- Pronunciation: shin-ee-ga-me
- Origin: Japan
- Race: Minor god or spirit
- Powers: Ushers the dying into the afterlife
There has not been a single culture in the history of humankind that has not spent a significant amount of time thinking about death. It should be no surprise, therefore, that we also attribute the mysterious process of death to supernatural forces. In Western culture we have angels of death and the Grim Reaper: beings that usher souls from the mortal coil into the afterlife. In Japan they have the Shinigami, but as with so much in Japan, there are many unique twists to the stories of these creatures.
Who Are the Shinigami?
The word “Shinigami” is made from two other Japanese words: “shi” and “kami”. These literally mean “death” and “god”.
In Japanese mythology, the world is filled with kami of various sorts. Everything in the world has a spirit that governs it. There are kami of the sky, kami of the rivers, kami of luck and, of course, kami of death. These are the Shinigami.
The death spirit’s job is to invite mortal humans to death, which sounds much more polite than having your soul reaped by a tall skeleton in a robe. However, just which kami are true Shinigami is not always clear.
For example, Izanami is sometimes referred to as the first Shinigami because she introduced death to the world. Likewise, Yama the god of the underworld is also thought of as a Shinigami, but it’s not entirely clear whether these two truly are death spirits or not.
What do the Shinigami look like? That’s a surprisingly difficult question to answer, since death spirits are invisible to everyone except a rare few who have some sort of connection to death or who are close to dying themselves.
On top of this, it seems that even when Shinigami are seen, they never have the same look or shape. This means you won’t necessarily recognize one if you should see it.
Very little is known about the parentage of the death spirits. Presumably they must share the same mother and father as all kami. Specifically, they must originate from Izanami and Izanagi. However, for reasons that will be explained below, they are never mentioned in the original creation tales and so we are left with nothing more than educated guesses.
Origin and History
Although Shinigami are kami like any other in Shinto religious lore, they are actually a relatively modern invention. It was not until Japan came into contact with the West that the idea of a death god or spirit such as the Shinigami really entered the collective imagination. It may very well be that the Western folk tales of a Grim Reaper served as the original inspiration for these Japanese death spirits.
When exactly did this idea of death spirits come about? Well, no one is really sure, but it seems like it may have been as recently as the 18th or 19th century.
Before the idea of death kami came to Japan, traditional beliefs did not necessarily see death as a bad thing, but as a normal part of the cycle of existence. Death spirits are therefore no scarier than garbage collectors or other public servants in a way.
According to legend, death spirits work in pairs and appear when it is a person’s pre-ordained time to die, at which point they invite him or her over the threshold between life and death.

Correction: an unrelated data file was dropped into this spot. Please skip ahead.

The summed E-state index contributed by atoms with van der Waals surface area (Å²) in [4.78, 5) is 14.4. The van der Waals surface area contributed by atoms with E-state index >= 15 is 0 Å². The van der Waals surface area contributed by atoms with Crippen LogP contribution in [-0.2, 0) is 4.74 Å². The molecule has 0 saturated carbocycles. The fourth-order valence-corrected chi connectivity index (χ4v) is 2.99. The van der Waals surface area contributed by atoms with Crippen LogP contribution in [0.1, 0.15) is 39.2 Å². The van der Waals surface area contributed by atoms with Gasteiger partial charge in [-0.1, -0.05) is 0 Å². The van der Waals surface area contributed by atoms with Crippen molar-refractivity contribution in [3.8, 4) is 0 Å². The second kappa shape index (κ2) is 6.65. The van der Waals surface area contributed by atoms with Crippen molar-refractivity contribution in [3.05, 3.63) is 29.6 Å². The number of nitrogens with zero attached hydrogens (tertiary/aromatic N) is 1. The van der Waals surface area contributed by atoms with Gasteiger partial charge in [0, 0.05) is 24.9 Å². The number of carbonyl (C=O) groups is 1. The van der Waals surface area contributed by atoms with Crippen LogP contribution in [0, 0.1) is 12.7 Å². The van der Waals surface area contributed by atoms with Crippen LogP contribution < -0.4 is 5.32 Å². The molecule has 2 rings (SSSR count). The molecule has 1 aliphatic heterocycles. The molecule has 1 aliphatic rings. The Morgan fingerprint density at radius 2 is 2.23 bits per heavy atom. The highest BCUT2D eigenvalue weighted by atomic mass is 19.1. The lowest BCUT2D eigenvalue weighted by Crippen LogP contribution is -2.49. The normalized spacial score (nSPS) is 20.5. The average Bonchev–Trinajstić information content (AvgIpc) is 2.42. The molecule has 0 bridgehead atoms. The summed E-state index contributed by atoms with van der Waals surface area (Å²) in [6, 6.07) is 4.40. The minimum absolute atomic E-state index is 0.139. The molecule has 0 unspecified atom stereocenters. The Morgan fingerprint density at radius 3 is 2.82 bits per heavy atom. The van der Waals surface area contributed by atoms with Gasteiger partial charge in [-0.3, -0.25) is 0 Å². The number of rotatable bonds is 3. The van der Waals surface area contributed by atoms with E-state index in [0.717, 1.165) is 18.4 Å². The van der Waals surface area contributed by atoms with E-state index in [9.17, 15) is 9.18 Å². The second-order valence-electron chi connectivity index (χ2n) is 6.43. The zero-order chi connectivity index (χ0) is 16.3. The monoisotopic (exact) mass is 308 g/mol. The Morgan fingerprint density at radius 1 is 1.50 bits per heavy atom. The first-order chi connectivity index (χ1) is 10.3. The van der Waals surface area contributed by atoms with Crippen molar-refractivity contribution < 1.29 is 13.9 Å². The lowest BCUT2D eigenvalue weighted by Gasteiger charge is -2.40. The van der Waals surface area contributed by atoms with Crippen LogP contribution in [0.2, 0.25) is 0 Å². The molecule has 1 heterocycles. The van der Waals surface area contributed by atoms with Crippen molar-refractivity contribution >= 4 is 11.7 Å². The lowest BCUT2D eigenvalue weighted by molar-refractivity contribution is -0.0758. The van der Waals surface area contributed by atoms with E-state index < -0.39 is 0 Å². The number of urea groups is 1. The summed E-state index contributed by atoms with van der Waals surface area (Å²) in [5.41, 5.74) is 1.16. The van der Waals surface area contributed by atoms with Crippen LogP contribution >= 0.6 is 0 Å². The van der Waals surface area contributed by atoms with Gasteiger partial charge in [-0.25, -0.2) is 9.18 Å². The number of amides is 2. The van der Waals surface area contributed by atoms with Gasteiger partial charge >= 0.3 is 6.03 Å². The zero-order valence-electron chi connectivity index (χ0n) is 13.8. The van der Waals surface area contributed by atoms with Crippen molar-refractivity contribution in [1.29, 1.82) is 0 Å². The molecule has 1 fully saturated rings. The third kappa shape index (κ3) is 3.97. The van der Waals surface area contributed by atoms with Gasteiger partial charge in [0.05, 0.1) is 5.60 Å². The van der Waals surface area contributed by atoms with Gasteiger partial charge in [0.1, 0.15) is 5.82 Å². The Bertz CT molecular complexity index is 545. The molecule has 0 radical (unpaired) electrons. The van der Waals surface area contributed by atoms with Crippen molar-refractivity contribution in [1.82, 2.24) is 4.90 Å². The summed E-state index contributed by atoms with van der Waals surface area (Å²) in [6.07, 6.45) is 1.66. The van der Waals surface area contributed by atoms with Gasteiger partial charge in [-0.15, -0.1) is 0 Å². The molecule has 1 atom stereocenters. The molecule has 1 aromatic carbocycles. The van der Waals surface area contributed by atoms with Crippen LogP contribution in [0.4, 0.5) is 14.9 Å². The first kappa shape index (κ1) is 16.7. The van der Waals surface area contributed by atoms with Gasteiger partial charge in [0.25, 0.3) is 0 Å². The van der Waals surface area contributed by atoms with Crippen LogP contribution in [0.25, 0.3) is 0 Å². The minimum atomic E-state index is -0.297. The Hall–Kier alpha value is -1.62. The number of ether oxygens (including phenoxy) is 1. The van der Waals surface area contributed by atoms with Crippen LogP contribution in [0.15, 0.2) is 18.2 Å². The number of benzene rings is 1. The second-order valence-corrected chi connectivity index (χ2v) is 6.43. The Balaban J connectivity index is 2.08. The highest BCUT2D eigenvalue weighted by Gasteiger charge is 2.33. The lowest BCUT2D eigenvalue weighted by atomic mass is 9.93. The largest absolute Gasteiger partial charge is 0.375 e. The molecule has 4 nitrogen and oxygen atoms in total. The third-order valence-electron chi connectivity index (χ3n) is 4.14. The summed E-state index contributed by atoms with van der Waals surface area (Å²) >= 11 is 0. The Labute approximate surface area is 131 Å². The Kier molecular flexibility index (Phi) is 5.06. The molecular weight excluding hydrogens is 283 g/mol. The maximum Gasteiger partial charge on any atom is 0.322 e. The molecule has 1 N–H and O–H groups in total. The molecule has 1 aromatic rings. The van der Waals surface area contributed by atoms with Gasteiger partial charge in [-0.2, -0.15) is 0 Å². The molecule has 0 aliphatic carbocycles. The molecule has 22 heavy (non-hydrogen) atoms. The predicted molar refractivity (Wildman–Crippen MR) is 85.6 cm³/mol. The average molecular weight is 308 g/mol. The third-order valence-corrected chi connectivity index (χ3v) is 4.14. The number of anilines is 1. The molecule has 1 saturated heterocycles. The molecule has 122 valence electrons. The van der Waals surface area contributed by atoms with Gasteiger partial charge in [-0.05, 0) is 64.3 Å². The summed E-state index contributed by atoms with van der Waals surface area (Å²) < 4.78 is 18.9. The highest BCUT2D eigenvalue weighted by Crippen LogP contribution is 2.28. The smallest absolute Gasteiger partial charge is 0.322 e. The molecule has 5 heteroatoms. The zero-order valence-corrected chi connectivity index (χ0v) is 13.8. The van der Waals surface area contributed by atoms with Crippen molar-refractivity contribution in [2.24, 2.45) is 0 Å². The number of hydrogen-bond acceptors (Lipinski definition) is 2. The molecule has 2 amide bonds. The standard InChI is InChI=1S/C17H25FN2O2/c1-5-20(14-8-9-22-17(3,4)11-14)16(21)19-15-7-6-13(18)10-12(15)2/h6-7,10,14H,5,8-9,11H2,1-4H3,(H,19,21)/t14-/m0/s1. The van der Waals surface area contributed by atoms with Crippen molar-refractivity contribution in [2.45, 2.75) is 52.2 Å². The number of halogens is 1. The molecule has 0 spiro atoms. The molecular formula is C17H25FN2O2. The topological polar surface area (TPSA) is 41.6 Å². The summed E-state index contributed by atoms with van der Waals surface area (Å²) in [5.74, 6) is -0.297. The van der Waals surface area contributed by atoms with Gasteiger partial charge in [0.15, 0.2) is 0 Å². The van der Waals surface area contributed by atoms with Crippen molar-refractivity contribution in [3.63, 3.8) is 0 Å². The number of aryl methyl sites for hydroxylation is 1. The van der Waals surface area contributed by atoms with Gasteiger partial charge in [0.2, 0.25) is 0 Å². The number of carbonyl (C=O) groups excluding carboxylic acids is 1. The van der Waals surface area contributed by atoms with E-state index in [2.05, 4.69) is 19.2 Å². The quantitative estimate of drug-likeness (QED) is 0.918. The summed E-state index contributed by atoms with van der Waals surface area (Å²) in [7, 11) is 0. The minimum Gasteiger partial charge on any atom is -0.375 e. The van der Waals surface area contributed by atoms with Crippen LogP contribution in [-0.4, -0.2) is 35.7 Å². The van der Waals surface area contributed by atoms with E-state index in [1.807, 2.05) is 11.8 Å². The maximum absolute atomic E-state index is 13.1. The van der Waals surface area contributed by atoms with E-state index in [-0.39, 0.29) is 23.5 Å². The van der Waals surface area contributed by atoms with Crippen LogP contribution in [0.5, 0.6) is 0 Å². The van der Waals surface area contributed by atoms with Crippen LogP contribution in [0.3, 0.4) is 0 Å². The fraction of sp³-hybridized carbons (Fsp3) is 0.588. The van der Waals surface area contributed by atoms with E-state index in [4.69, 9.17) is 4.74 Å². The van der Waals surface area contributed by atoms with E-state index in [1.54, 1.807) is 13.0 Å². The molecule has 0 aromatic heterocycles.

We know this fact about these death spirits from an old traditional tale. A man who is about to commit suicide comes face to face with a Shinigami who reveals itself. The death spirit tells the man that it is not his time to die, because lives are measured as candles that burn down. Since his has not burnt down yet, he should live on. The Shinigami then tells him a secret that can help him make money. He reveals to the man magic words that will send a death spirit away. Pretending to be a doctor, the man visits the deathbeds of patients and uses the magic words to banish the death spirits.
However, he may only do this if the death spirit is sitting at the foot of the bed. If it sits at the head, it means the person’s candle is burned up and must die.
This little trick allows the man to become extremely rich, but eventually it all goes wrong. One day, the Shinigami is sitting at the head of the bed. The family of the dying patient offer the fake doctor an obscene amount of money to save their loved one, and he tries to trick the death spirit by turning the bed round.
When he tries to banish the Shinigami, however, he instead burns up the rest of his own candle and dies.
In Modern Times
Many Japanese people who belong to the Shinto religion still very much believe in Shinigami, as they do in other kami.
Of course, modern Japan is a very secular nation so most people do not literally believe in the existence of Shinigami. That being said, the Japanese love to honor their traditions, so Shinigami are still very much a part of Japanese culture, just as the Grim Reaper is in the Western world.
Shinigami have appeared in several very popular television series from Japan. Two notable titles are Death Note and Bleach.
In Death Note, the Shinigami are grotesque creatures that write the names of mortals who are to die in a notebook. One of these “death notes” falls to earth and into the hands of a human, who tries to rule the world with it.
In Bleach, the Shinigami are actually a society of Japanese Samurai whose job it is to keep law and order in the afterlife. They usher souls to the beyond and keep lost and unruly souls in check.
Stories about Shinigami have been popular throughout history, and it seems likely to remain that way.